• After rotation, the factors are often in different orders. Users should interpret final factors according to what the variable loadings indicate, and not in the order they appear in the results
  • The positive and negative values for each loading may be opposite results from different programs and procedures. However, the interpretation of each factor can be reversed by changing all the signs in a factor. For example, a factor representing hapiness become one for unhapiness if all the signs of the loadings are reversed. The thing to remeber is that, following Oblimin rotation, changing the sign of loading in a factor will also reverse the factor's correlation coefficients with all the other factors


Algorithms : It is difficult to find the algorithms for calculations associated with Factor Analysis, as most modern text book and technical manuals advise users to use one of the commercial packages. I have eventually found some useful algorithms in old text books, and they are as follows

    Press WH, Flannery VP, Teukolsky SA, Vetterling WT (1989). Numerical Recipes in Pascal. Cambridge University Press IBSN 0-521-37516-9 p.395-396 and p.402-404. Jacobi method for finding Eigen values and Eigen vectors

    Norusis MJ (1979) SPSS Statistical Algorithms Release 8. SPSS Inc Chicago

    • p. 86 for converting Eigen values and vectors to Principal Components
    • p. 91-93 for Varimax Rotation
    • p. 94-97 for Oblimin Rotation
    • p. 97-98 for Factor scores

Text books I learnt Factor Analysis some time ago, so all my text books are old, but they are adequate in explaining the basic concepts and provide the calculations used in these pages. Users should search for better and newer text books.

  • Thurston LL (1937) Multiple Factor Analysis. University of Chicago Press. I have not read this book, but this is quoted almost universally as it is the original Factor Analysis text book which set out the Principles and procedures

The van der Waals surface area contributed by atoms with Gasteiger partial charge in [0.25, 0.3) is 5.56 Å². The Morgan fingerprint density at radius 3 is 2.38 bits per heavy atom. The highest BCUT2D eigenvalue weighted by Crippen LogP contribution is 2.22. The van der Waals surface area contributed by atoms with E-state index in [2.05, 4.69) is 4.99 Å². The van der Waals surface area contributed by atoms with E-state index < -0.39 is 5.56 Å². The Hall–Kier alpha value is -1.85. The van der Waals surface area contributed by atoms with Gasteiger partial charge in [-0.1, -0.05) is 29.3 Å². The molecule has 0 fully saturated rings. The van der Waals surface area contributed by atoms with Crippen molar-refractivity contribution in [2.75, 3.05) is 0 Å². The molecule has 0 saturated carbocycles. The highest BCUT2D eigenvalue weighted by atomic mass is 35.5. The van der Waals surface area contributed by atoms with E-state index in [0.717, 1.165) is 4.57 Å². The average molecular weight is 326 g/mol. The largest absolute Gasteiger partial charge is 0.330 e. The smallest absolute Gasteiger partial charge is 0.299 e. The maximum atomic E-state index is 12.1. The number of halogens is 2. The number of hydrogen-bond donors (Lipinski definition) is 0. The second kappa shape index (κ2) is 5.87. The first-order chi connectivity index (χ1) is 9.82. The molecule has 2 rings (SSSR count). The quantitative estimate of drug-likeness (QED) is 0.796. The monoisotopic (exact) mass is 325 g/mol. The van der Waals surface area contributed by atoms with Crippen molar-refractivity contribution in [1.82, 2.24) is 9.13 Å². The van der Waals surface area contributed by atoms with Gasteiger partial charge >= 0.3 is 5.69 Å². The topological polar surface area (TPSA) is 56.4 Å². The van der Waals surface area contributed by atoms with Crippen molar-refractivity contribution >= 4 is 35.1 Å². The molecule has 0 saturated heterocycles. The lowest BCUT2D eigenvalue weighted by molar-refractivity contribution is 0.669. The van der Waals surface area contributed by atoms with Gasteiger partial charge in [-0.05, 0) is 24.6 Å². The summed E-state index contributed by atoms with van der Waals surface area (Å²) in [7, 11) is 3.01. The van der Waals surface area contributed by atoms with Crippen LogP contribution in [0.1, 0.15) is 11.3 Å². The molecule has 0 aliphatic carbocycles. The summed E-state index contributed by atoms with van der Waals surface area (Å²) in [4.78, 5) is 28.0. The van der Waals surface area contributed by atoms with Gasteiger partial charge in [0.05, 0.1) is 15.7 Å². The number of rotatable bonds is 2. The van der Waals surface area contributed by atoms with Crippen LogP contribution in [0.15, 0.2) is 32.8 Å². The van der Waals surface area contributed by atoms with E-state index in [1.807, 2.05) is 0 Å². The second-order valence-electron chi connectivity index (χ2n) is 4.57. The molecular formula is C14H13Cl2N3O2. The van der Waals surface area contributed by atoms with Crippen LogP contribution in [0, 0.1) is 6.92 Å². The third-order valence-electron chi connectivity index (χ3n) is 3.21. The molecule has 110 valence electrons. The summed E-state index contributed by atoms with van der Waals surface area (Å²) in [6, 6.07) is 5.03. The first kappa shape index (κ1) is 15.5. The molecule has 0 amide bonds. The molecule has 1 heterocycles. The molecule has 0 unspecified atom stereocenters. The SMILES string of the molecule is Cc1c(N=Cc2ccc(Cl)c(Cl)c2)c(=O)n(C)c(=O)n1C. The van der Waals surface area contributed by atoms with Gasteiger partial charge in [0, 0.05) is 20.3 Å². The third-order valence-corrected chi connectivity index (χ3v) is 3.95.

• Gorsuch RL (1974) Factor Analysis. W. B. Saunders Company London 1974 ISBN 0-7216-4170-9 A standard text book teaching Factor Analysis at the Master's level. This is my copy and I believe there are later additions of this book available

Orthogonal Powered-Vector Factor Analysis
Overall JE and Klett CJ (1972) Applied Multivariate Analysis. McGraw Hill Series in Psychology. McGraw Hill Book Company New York. Library of Congress No. 73-14716407-047935-6 p.137-156

Sample Size
Mundfrom DJ, Shaw DG, Tian LK (2005) Minimum sample size recommendations for conducting factor analysis. International Journal of Testing 5:2:p 159-168

Free Factor Analysis software and its user manual can be downloaded from This is a package for Windows written by Drs. Lorezo-Seva and Ferrendo from Universitat Rovira i Virgili in Terragona in Spain. The presentation and options are very similar to that from SPSS, and the manual is excellent. The best part is that it is free and yes it is in English.

Teaching and discussion papers on the www There is an enormous list of discussion papers, technical notes and tutorials on the www that can be easily found by Google search. The following is a small sample of this.